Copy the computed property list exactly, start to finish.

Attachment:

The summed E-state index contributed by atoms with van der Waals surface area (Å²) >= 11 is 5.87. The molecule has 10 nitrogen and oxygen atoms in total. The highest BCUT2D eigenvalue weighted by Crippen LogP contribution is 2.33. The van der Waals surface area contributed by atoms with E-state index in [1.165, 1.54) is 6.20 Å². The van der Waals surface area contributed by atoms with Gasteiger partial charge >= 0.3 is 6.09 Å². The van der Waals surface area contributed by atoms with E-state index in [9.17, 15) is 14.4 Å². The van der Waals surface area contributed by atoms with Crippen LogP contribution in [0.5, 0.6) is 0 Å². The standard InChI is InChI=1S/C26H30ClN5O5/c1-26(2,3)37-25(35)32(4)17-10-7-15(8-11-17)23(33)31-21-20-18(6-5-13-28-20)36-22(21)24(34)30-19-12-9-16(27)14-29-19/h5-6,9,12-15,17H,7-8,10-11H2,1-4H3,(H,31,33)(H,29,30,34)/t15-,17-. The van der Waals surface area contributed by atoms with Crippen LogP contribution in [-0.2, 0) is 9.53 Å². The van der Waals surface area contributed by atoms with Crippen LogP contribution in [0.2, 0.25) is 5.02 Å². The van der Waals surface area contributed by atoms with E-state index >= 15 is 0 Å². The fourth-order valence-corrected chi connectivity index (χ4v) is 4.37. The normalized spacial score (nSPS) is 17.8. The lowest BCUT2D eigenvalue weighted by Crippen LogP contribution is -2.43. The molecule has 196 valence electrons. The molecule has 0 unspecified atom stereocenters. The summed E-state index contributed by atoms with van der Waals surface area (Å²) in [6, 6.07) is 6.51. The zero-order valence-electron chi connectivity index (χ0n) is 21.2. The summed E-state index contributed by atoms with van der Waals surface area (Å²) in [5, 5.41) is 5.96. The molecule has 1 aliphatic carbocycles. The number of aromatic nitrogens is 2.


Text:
The summed E-state index contributed by atoms with van der Waals surface area (Å²) >= 11 is 5.87. The molecule has 10 nitrogen and oxygen atoms in total. The highest BCUT2D eigenvalue weighted by Crippen LogP contribution is 2.33. The van der Waals surface area contributed by atoms with E-state index in [1.165, 1.54) is 6.20 Å². The van der Waals surface area contributed by atoms with Gasteiger partial charge >= 0.3 is 6.09 Å². The van der Waals surface area contributed by atoms with E-state index in [9.17, 15) is 14.4 Å². The van der Waals surface area contributed by atoms with Crippen LogP contribution in [0.5, 0.6) is 0 Å². The standard InChI is InChI=1S/C26H30ClN5O5/c1-26(2,3)37-25(35)32(4)17-10-7-15(8-11-17)23(33)31-21-20-18(6-5-13-28-20)36-22(21)24(34)30-19-12-9-16(27)14-29-19/h5-6,9,12-15,17H,7-8,10-11H2,1-4H3,(H,31,33)(H,29,30,34)/t15-,17-. The van der Waals surface area contributed by atoms with Crippen LogP contribution in [-0.2, 0) is 9.53 Å². The van der Waals surface area contributed by atoms with Crippen LogP contribution in [0.2, 0.25) is 5.02 Å². The van der Waals surface area contributed by atoms with E-state index >= 15 is 0 Å². The fourth-order valence-corrected chi connectivity index (χ4v) is 4.37. The normalized spacial score (nSPS) is 17.8. The lowest BCUT2D eigenvalue weighted by Crippen LogP contribution is -2.43. The molecule has 196 valence electrons. The molecule has 0 unspecified atom stereocenters. The summed E-state index contributed by atoms with van der Waals surface area (Å²) in [6, 6.07) is 6.51. The zero-order valence-electron chi connectivity index (χ0n) is 21.2. The summed E-state index contributed by atoms with van der Waals surface area (Å²) in [5, 5.41) is 5.96. The molecule has 1 aliphatic carbocycles. The number of aromatic nitrogens is 2.